Activist effect: eBay to be split into three parts, laying off 7% and giving Icahn another board seat

By Michael Carney , written on January 21, 2015

From The News Desk

The unbundling of eBay that began with a protracted dispute with activist shareholder Carl Icahn could see the company split into three units, rather than just two, management announced today. The move would result in a standalone PayPal, as well as independent eBay Marketplaces and eBay Enterprises businesses.

"Enterprise is a strong business and a leading partner for large retailers, managing mission critical components of their e-commerce initiatives," the company said. "However, it has become clear that it has limited synergies with either business and a separation will allow both to focus exclusively on their core markets."

EBay revealed its plans in conjunction with its Q4 earnings report, which saw the company generate $0.90 per share in earnings, beating analyst estimates of $0.89 per share and representing 10 percent growth over the year-ago quarter. The company, however, slightly underperformed on net revenue, missing consensus estimates of $4.93 billion by $10 million. EBay shares traded up 2.74 percent today on heavy volume, but are down 0.56 percent from that level in after hours trading.

"In a year of unexpected events and distractions, we ended 2014 with double-digit revenue growth, solid earnings growth and strong cash flow, reflecting the fundamental strengths of our company," CEO John Donahoe said in a statement.

In addition to the divesting of its enterprise business, a unit through which it manages the ecommerce businesses of other companies, eBay announced that it would lay off 2,400 employees in conjunction as part of the restructuring, representing 7 percent of its global workforce. This is actually less than the 3,000 layoffs estimated at the time of the original PayPal spinoff announcement, however it will still cost the company between $350 million to $400 million in restructuring costs across 2015.

EBay will also allow Icahn to appoint an additional board member in Icahn Capital MD Jonathan Christodoro. Christodor will join two newly appointed directors of eBay’s choosing, Wellington Management CEO Perry Traquina and CamberView Partners founder Frank Yeary.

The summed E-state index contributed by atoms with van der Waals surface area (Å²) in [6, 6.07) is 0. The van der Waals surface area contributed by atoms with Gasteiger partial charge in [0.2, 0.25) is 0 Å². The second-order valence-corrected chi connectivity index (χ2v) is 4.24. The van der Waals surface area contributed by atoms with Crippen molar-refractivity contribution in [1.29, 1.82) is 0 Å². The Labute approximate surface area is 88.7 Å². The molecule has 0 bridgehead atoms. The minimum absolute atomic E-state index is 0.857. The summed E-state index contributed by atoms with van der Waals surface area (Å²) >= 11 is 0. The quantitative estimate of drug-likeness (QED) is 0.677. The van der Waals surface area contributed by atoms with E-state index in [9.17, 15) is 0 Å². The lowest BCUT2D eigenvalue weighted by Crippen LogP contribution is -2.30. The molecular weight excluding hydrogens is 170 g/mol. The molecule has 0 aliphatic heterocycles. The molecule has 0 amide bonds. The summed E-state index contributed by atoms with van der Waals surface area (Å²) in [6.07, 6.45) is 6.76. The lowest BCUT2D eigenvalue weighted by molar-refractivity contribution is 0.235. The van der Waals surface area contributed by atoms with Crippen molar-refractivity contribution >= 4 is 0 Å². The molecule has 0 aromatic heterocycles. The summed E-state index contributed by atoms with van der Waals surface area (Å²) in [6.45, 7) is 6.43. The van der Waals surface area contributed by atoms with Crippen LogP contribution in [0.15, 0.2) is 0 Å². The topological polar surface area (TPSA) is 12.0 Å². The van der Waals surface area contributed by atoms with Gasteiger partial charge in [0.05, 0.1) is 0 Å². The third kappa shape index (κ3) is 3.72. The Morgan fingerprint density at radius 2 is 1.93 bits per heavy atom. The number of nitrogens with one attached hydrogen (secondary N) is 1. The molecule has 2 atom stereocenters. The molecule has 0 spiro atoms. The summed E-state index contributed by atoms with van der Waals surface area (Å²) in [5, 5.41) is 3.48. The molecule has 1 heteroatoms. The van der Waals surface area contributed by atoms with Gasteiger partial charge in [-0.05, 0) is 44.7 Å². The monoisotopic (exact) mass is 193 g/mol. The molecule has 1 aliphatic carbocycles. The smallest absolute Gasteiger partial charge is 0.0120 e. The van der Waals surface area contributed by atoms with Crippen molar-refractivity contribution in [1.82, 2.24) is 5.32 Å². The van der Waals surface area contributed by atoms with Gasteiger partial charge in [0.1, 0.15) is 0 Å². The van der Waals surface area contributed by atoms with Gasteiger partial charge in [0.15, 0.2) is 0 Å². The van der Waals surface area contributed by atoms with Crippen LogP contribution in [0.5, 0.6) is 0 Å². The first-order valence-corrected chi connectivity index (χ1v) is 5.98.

Icahn was understandably pleased with the news, tweeting:

— Carl Icahn (@Carl_C_Icahn) January 21, 2015 In the linked letter, Icahn writes:

We believe the actions of eBay’s board and management in crafting this agreement with us have marked a large step forward for corporate governance. The company reached out to us recently to discuss value enhancement generally, and our constructive conversations led to the mutual development of a governance structure going forward that we believe will better align the interests of shareholders, directors, management and other stakeholders.
Icahn went on to outline several newly implemented corporate governance provisions related to an independent PayPal, including the implementation of a poison pill clause, change of control provisions, board composition provisions, rules agains super-majority voting, and competitive bidding stipulations.

In addition to the restructuring and board additions, eBay authorized $2 billion in additional share buy-backs, on top of $1 billion in remaining buybacks still outstanding under an existing program.

The problems facing an independent eBay are many, but most fundamentally the company has seen growth slow to a crawl. The company’s marketplaces revenue grew just 1.3 percent quarter on a year over year basis to $2.3 billion, while its gross merchandise volume grew an equally anemic 2 percent. This is comes as little surprise given that the company previously announced weak holiday sales, but it marks the company’s worst holiday quarter growth since 2010. EBay forecast just $4.35 billion to $4.45 billion in Q1 revenue, well short of analyst predictions of $4.71 billion.